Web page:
View Full Version : Help - How to market my jewellery...

25-06-2009, 03:27 PM
Can anyone help me?

I've been making my own jewellery using silver plated findings and wire etc for some time now. I use this type of silver as its a cheaper practice alloy, simply as that.
However I would now like to start selling my pieces more mainstream as I feel I'm now good enough using sterling silver wire and findings etc, but not sure how much more I could change per item? I'm a goos designer and makiner, but I lack knowledge in these areas suchas pricing and in particular marketing. Do buyers prefer cheaper silver plated stuff or the higher quality of sterling silver??? Should I invest in a website or stick to fairs???
I personally would prefer my own jewellery in sterling silver, but guess it depends on my market, which perhaps I need to really identify.

Any help/advice would be greatly appreciated.

I'm interested in hearing from anybody, after all if we're not jewellers then we are consumers!

05-07-2009, 10:33 PM
Hi Dawny!
In my experience if people are investing in a piece of lovely jewellery they wont mind spending that bit extra, so worth using sterling, I wouldnt worry about upping your price either...your upping your quality so it all ties in, you earn it ;) including your cost of materials, hours spend (charge an hourly rate), uniqueness of your designs, overheads and anything else say time spend beach combing if you use found objects (like me!)

Fairs and shows are essentail to get out there show your face and meet your customers but an online presence is pretty important too. I have just set up my own site...(not sure about links rules on here yet, so i shall avoid for now) with a fab online host, very reasonably priced and all completely ujnder your control to design..extremely simple to use too.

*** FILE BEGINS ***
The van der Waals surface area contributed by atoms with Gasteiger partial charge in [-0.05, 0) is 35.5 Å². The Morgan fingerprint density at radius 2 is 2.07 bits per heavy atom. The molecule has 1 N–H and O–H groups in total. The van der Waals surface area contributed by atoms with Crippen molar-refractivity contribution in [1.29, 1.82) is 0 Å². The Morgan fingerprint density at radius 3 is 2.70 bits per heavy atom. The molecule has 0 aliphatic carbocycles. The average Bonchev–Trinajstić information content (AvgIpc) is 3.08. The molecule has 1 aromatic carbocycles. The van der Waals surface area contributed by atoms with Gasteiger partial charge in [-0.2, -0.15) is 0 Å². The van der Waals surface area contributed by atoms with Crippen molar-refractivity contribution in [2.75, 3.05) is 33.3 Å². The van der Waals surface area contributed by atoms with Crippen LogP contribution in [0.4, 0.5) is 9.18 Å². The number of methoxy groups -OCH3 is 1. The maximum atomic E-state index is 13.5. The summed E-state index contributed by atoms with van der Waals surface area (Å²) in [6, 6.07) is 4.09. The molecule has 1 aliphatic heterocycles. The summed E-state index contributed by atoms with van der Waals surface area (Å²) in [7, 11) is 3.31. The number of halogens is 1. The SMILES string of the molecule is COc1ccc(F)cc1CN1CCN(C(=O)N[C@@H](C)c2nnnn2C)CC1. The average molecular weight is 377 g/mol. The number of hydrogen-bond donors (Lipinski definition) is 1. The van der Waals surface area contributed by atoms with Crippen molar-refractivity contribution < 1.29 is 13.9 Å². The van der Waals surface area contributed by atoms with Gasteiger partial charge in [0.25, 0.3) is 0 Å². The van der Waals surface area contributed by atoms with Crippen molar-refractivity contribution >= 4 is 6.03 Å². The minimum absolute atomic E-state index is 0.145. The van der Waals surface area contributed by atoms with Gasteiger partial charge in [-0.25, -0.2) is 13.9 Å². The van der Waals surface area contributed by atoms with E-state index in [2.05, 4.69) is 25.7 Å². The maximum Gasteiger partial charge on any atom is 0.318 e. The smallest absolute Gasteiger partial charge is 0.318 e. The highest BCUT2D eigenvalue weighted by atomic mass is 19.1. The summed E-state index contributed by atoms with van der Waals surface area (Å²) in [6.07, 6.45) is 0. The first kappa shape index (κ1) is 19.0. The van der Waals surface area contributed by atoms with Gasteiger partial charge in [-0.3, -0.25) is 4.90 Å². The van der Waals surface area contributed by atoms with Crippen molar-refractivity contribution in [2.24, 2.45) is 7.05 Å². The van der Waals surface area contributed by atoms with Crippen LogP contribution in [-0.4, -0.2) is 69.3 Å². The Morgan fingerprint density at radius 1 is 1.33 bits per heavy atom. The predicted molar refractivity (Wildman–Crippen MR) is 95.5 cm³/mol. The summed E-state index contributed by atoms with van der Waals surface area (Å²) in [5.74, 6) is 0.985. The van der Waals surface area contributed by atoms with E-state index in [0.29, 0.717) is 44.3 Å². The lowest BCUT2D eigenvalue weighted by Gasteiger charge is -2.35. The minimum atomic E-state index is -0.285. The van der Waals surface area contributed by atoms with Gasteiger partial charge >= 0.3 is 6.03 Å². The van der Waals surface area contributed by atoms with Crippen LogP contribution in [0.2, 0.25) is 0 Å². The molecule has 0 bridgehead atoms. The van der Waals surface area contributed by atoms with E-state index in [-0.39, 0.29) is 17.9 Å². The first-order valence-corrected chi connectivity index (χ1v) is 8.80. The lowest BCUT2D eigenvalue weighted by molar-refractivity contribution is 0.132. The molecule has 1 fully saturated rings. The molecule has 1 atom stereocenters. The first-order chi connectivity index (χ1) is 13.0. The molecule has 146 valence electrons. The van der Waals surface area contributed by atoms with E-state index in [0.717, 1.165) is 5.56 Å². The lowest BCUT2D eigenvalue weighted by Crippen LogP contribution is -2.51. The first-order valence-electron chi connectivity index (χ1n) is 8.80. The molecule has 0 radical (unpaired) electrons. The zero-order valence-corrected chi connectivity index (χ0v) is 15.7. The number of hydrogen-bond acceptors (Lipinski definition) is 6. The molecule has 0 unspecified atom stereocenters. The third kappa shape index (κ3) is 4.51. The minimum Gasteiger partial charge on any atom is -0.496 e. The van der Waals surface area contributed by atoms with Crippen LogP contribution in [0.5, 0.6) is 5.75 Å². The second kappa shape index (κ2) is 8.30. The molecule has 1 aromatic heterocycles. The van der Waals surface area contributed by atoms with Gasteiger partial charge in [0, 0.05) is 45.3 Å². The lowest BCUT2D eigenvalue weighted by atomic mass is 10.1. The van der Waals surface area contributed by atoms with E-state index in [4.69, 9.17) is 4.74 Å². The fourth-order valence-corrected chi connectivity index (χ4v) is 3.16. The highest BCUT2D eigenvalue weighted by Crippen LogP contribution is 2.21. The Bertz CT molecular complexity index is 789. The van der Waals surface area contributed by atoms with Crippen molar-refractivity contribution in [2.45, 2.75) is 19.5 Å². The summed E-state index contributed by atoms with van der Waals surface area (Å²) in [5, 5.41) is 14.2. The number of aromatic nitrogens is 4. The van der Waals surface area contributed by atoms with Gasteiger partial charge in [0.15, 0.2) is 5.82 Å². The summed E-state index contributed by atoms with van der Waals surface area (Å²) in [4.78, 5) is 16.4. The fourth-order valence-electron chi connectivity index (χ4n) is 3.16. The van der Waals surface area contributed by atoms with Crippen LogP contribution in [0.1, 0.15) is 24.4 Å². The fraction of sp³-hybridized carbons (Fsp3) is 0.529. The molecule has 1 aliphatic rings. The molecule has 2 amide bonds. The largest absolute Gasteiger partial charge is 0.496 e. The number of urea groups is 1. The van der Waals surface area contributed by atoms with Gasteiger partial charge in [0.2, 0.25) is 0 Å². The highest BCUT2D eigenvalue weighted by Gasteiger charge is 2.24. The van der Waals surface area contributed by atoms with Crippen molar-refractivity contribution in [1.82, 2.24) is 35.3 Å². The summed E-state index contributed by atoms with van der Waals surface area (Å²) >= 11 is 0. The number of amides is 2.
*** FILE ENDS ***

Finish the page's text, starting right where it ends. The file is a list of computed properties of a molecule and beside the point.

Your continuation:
I hope all of this helps.
Best wishes


05-07-2009, 11:31 PM
Hi Dawny!

In my experience when people are investing in a new piece of jewellery they dont mind spending the extra to have sterling. when it comes to pricing make sure you dont cut yourself short. include material costs, hourly rate, uniqueness of design, overheads, and any other costs you have put into you work. There are some great oneline shops that dont take commission on sales and have pretty good marketing, so you can let them do the work to start with and pick it up from them.
Selling at shows for me is a definate must, perfect marketing, meeting potential customers, handing out cards left right and centre and chatting to anyone who will listen about your work :p But also having an online presence is a must, i have just set up my own website (actually all by myself...!! I found a pretty nifty site which is cheap and there tools are so easy to use, i had the site up a running in a week! im not sure about rules on posting links on here yet, so i shall refrain for now) But yes website, worth it for sure.

I hope this helps and doesnt just seem like a rambling mess?
i replyed once already and then it vanished so have retyped!
..plus its now past my bed time.

Good luck.
best wishes

Hannah x

07-07-2009, 07:17 PM
Hi errm,

the reason there are two which are practically the same is that i thought the first didnt actually send, so retyped it ... as mentioned above, just thought id apologise icase everyone thought i was just a little odd ;)

07-07-2009, 07:54 PM